Only one opposition candidate made it into parliament – Erkin Gadirli from the REAL party
According to preliminary data, the party received 65 out of 125 seats in parliament. Many of these winners are MPs of the previous convocation. 78 MPs retained their mandates.
Representatives of smaller and little-known parties received 10 seats, and 43 seats went to independent candidates. In several districts, the results are not yet known.
Of opposition candidates, only the member of the board of the unregistered Republican Alternative (REAL) party Erkin Gadirli, who participated in the elections as a self-nominated candidate, got into parliament.
The turnout was 47.81 percent. The minimum turnout was canceled in 2009.
Most opposition and independent candidates who did not make it into parliament consider the election results to be falsified. During the voting process, they repeatedly stated various violations, from voting carousels to physical pressure.
The head of the opposition Musavat party, Arif Hajili, said that the election fraud was “total” and the turnout was overstated.
The Central Election Commission claims that there were not many violations, and each such case is being investigated.
The reactions of international organizations that observed the election have not yet come out. Pro-government media quoted individual foreign observers praising the elections.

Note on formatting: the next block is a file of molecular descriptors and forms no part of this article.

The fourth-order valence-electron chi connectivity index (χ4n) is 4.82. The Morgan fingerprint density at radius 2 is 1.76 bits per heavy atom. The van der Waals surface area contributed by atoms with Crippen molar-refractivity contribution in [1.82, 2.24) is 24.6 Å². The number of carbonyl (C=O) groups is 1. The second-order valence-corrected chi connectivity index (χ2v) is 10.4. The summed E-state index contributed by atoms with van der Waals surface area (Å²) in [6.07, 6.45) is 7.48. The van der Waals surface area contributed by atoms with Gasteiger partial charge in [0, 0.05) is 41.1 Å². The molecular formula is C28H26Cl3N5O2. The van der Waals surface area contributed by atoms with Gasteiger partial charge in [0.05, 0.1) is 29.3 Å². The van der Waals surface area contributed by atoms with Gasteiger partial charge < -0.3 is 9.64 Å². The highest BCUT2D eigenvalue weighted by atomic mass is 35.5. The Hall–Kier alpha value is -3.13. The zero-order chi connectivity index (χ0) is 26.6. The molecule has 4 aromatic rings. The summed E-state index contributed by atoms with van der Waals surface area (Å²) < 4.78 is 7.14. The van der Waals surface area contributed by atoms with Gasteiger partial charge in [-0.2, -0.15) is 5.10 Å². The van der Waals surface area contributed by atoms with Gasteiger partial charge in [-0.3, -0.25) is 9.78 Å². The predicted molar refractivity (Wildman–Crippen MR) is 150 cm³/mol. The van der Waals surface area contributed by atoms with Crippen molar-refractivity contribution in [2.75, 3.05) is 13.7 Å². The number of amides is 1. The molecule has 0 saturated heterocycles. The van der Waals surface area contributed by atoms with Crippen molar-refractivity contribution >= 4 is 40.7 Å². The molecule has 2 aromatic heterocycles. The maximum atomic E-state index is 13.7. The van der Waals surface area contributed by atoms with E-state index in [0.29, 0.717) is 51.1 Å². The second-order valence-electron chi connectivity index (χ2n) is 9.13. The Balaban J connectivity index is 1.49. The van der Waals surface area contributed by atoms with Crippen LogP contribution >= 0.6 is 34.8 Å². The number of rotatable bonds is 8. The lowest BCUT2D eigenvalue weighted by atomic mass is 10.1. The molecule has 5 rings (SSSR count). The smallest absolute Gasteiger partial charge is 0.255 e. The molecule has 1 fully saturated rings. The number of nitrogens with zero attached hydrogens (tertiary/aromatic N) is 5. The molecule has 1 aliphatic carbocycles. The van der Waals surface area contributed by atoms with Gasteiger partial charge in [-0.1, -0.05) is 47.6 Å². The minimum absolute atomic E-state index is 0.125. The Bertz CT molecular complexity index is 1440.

For example, the head of the Federation Council Committee on Science, Education and Culture Lilia Gumerova (Russia) said that the polling stations had “very, very well-coordinated work, the high professionalism of the chairmen of precinct commissions is felt.”
Disappointment and anger
The leader of the Republican Alternative, Ilgar Mammadov, who repeatedly stated that he would bring the people out onto the streets in the event of fraud, called on his supporters to stage a protest rally on February 16.
The leader of the Musavat party at his press conference demanded that the authorities hold new elections. When asked what steps the party intends to take, Arif Hajili answered that this issue is being discussed.
On social media, many write about their disappointment, indignation and are very pessimistic. However, these moods are limited by a relatively small circle of socially active youth, young politicians and activists.
Since television, completely controlled by the authorities, is the main source of information for the population of Azerbaijan, many are not aware of the hopes that civil society placed on these elections.